By Ken Stone, Times of San Diego, a member of the San Diego Online News Association
Photo: Friends of East County’s Diane Mattingly are circulating these photos of her taken earlier this month, via Times of San Diego
December 29, 2020 (San Diego) - Friends and neighbors of Diane Mae Mattingly of the high desert near Anza-Borrego say she’s been missing more than two weeks but haven’t had much help from the Sheriff’s Department.
“It seems like they’re dragging their feet,” her pastor, Brian Kellar of Butterfield Community Church, said of the agency. “I feel that more should be done.”
Mattingly, whose first name also has been reported as Diana (and Dianea in her 2003 divorce records), suffers from dementia and Alzheimer’s disease, says Lisa Nellom, her neighbor at the Butterfield Ranch RV Resort on county Highway S2.
Nellom, 58, has been a caregiver for Mattingly, attending doctor’s visits with her and helping the 64-year-old single woman remember when to take medications, she said Tuesday in a phone interview.
Nellom said: “This is how lucid she was before she left: She kept saying to me: ‘Hey, let’s go to Las Vegas.’ … Then she goes, ‘C’mon, we already missed New Year’s. So let’s go.'”
Sheriff’s spokesman Lt. Ricardo Lopez says deputies with the Sheriff’s Rural Enforcement Division responded to the 14000 block of Great Southern Overland Stage Route in Julian around 12:30 p.m. Dec. 15 to investigate a report of a missing person.
(Nellom says she reported Mattingly missing on Dec. 12, although she may have been spotted by a fellow church member on Dec. 13, according to Kellar, walking north in Shelter Valley.)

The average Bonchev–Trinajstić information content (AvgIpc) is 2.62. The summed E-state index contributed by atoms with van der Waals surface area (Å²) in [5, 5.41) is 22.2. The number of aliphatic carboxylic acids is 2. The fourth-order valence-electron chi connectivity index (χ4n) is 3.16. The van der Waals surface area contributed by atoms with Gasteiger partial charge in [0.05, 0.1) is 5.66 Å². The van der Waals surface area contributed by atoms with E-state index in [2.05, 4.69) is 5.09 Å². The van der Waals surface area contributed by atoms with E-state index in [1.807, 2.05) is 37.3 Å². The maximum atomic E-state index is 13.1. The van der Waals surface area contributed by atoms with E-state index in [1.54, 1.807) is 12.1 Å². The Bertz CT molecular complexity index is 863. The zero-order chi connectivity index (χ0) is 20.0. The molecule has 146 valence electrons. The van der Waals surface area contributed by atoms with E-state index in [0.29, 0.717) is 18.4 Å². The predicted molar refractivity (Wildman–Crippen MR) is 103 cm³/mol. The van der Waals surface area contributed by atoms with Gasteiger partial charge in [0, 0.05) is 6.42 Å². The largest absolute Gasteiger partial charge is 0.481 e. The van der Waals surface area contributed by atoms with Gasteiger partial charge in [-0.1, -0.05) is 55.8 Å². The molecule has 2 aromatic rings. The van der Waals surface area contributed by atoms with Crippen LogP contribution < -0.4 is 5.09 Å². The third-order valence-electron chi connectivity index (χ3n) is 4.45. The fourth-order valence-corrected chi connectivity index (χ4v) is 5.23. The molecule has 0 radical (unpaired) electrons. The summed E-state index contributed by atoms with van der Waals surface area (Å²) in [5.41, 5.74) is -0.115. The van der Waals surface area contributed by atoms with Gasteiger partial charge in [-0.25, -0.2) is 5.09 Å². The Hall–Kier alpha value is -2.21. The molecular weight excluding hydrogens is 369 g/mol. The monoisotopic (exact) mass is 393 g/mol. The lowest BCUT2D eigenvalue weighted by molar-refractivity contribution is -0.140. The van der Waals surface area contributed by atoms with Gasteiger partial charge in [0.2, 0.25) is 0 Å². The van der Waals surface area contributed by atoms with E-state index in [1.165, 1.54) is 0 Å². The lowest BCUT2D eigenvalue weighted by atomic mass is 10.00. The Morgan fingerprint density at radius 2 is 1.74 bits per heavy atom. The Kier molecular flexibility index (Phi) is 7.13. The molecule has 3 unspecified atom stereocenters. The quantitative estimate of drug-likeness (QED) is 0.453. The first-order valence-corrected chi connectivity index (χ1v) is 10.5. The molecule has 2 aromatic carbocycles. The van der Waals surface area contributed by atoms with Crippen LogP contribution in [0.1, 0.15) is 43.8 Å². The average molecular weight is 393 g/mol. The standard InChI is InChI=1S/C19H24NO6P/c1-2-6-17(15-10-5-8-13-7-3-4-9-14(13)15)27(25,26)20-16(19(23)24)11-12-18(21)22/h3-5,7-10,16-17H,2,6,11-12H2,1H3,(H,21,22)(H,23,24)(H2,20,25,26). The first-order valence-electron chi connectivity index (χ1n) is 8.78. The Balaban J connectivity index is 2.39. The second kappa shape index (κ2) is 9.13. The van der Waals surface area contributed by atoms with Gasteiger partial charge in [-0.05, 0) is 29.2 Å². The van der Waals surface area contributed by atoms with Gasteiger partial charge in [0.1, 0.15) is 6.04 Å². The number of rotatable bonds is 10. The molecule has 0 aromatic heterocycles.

Lopez says information was uncovered that Mattingly was looking for a ride to Ramona or El Cajon.
“There is no indication of foul play,” he said. “Local law enforcement agencies in areas where Mattingly is known to frequent have been notified to be on the lookout.”
He said the Sheriff’s Department has received no information indicating Mattingly suffers from dementia.
“However,” Lopez said via email, “she is listed as being ‘missing at risk’ for other health problems. The investigation is ongoing.”
Kellar, Nellom and others say they are frustrated by the lack of law-enforcement urgency.
Unlike city police departments, which often circulate press releases and photos on social media, the Sheriff’s Department hasn’t publicized the search for Mattingly.
Nellom, who moved next to Mattingly in April, says her missing neighbor has two daughters she hasn’t spoken with in several years, and a granddaughter on Facebook. (Her husband, Steven Thomas Matingly, sued for divorce in March 2003, according to San Diego County court records.)
She says Mattingly asked her to be her caregiver.
In January, she was looking forward to start getting retirement pay from her longtime job with an “auto company,” Nellom said.
The day before she vanished, she lost a bank card that had cash on it, Nellom said.
Mattingly was crying, she said.
“I had to give her cigarettes,” Nellom said. “She wanted a Pepsi.”
Nellom said a deputy named Joe Maes came out to check out the missing person’s case. (A LinkedIn profile says he’s retired.)
Maes tried to see if she checked into a hospital and talked to people in the community, she said.
But Pastor Kellar was frustrated by the lack of follow-up.
“All they’re doing is coming here taking pictures of her trailer,” he said. “That’s not finding her.”
He added: “It’s almost as if they’re: ‘OK, we’ll just let you tell us all about it. And we’ll wait for you guys to do the investigation and take it from there.'”
Kellar and others, including NBC San Diego’s Catherine Garcia, have circulated photos taken of her days before she went missing.
“I’ve gotten her face all over Twitter,” Kellar said. “I’ve got her face all over Facebook. I’m trying to get on TV. Doing everything I can short of a search party.”
He’s thinking of that as well.
“We’re citizens here,” he said. “We care about her. We don’t know what else to do.”